The Tampa Bay Times editorial board: "Cheap gimmicks are no way to improve Florida's higher education system and better prepare students for the work force. That is exactly what Gov. Rick Scott proposed Monday, borrowing a simplistic idea from Texas by challenging the state college system to offer $10,000 bachelor's degrees. How this blue-light special fits with Scott's supposed commitment to building a quality higher education system that produces more science, math and technology degrees is anyone's guess. But slashing prices to deliver cheap college degrees when what's really needed is more public investment in colleges and universities is the wrong approach." "Scott stunt won't fix higher ed".

Nancy Smith complains this morning that, "Of course the Democrats are going to look down their noses at a $10,000 college education: 1) they didn't think of it first; 2) it can't have any merit if Rick Scott is promoting it; and 3) heaven forbid debt-spooked students and their families get a choice." "So Predictable, So Tiresome: Democrats' Disdain for Rick Scott's Affordable Ed Plan".

Joe Henderson agrees that "college is too expensive and student debt is a social and economic time bomb. The problem requires serious people seeking serious solutions. It won't be solved with gimmicks. The governor's proposal is a gimmick." "Scott's degree gimmick won't help education".

"Divine guidance comes with $4,000 a year in maintenance fees

Fred Grimm: "Divine guidance comes with a one-time charge of $22,000. Plus another $4,000 a year in maintenance fees. The estimate didn’t come from theistic sources (God doesn’t bill by the prayer), but from the Miami-Dade mayor’s office, trying to calculate the cost to taxpayers if the county commissioners vote next month to reinstate the thorny old custom of entertaining prayers before meetings." "County government doesn’t have a prayer".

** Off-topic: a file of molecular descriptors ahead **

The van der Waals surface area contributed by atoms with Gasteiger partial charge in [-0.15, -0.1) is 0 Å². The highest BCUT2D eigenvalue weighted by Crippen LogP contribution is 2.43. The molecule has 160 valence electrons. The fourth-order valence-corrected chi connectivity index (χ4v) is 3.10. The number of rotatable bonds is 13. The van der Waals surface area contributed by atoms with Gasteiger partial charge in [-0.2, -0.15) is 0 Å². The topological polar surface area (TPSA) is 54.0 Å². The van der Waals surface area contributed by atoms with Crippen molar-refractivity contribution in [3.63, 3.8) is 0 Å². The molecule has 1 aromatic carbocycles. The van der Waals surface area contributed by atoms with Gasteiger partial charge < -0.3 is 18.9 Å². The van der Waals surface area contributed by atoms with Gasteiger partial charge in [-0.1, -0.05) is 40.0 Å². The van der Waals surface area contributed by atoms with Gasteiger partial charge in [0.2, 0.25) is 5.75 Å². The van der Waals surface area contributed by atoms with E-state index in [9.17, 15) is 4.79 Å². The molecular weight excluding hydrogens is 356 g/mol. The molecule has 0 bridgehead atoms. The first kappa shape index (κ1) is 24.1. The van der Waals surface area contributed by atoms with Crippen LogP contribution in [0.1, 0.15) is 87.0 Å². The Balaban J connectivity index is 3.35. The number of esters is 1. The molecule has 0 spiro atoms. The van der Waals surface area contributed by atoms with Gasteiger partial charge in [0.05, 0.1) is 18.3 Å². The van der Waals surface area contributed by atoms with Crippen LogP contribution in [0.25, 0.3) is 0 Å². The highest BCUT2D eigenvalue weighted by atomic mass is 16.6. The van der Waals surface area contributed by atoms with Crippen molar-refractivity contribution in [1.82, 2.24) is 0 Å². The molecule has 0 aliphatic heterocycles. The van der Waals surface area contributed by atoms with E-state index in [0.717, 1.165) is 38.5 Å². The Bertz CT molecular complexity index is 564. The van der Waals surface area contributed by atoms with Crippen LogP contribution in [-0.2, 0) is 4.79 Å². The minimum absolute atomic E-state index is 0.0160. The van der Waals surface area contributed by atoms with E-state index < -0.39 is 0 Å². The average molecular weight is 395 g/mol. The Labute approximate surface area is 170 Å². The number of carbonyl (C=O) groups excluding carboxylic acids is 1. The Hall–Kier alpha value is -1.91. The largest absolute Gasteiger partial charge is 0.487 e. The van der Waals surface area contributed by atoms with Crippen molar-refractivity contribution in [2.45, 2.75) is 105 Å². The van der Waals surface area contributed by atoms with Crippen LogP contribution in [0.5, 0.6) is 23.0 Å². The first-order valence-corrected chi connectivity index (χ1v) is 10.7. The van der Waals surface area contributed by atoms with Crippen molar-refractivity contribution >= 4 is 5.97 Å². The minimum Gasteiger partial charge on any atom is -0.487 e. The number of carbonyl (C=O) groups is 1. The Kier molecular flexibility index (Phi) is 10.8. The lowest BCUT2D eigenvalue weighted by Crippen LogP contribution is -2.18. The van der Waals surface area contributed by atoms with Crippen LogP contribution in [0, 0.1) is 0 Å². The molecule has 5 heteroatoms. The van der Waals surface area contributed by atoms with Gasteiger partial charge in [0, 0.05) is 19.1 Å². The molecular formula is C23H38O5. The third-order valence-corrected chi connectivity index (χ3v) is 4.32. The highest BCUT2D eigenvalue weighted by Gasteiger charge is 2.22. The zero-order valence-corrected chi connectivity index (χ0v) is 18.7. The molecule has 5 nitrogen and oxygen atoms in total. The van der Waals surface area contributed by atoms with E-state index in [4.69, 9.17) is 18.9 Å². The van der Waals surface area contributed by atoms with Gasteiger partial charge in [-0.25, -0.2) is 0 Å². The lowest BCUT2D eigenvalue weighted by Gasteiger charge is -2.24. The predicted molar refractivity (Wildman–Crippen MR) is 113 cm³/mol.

Runnin' gub'ment like a bidness

"A department deputy secretary said the Highlands Ranch LLC permit would provide more environmental protection. But DEP wetlands expert Connie Bersok testified that the number of credits proposed by the department could not be ecologically supported."

DEP wetlands expert Connie Bersok wrote a memo in May objecting to a proposed permit for the Highlands Ranch project. A few days later she was suspended from her job with pay amid a department investigation into possible work leave and attendance violations that were not substantiated.
"DEP officials offer conflicting testimony on Clay County mitigation bank project".

Check, please

"PSC Gives Thumbs Up to Nuclear Costs".

"Every major metropolitan area in the country saw increase in personal income"

"For the first time since the start of the Great Recession, every major metropolitan area in the country saw an increase in personal income last year, according to data released Monday by the government. The 2011 data is the most recent year charted by the U.S. Bureau of Economic Analysis, but assuming that the trend holds this year, it bodes well for Southwest Florida and the nation's recovery, which is reliant on consumers spending more money." "Personal incomes increase in SW Florida, data show".

The Week Ahead

"The Week Ahead for Nov. 26 to Nov. 30".

Sharia Law prohibition jumps to top of GOP agenda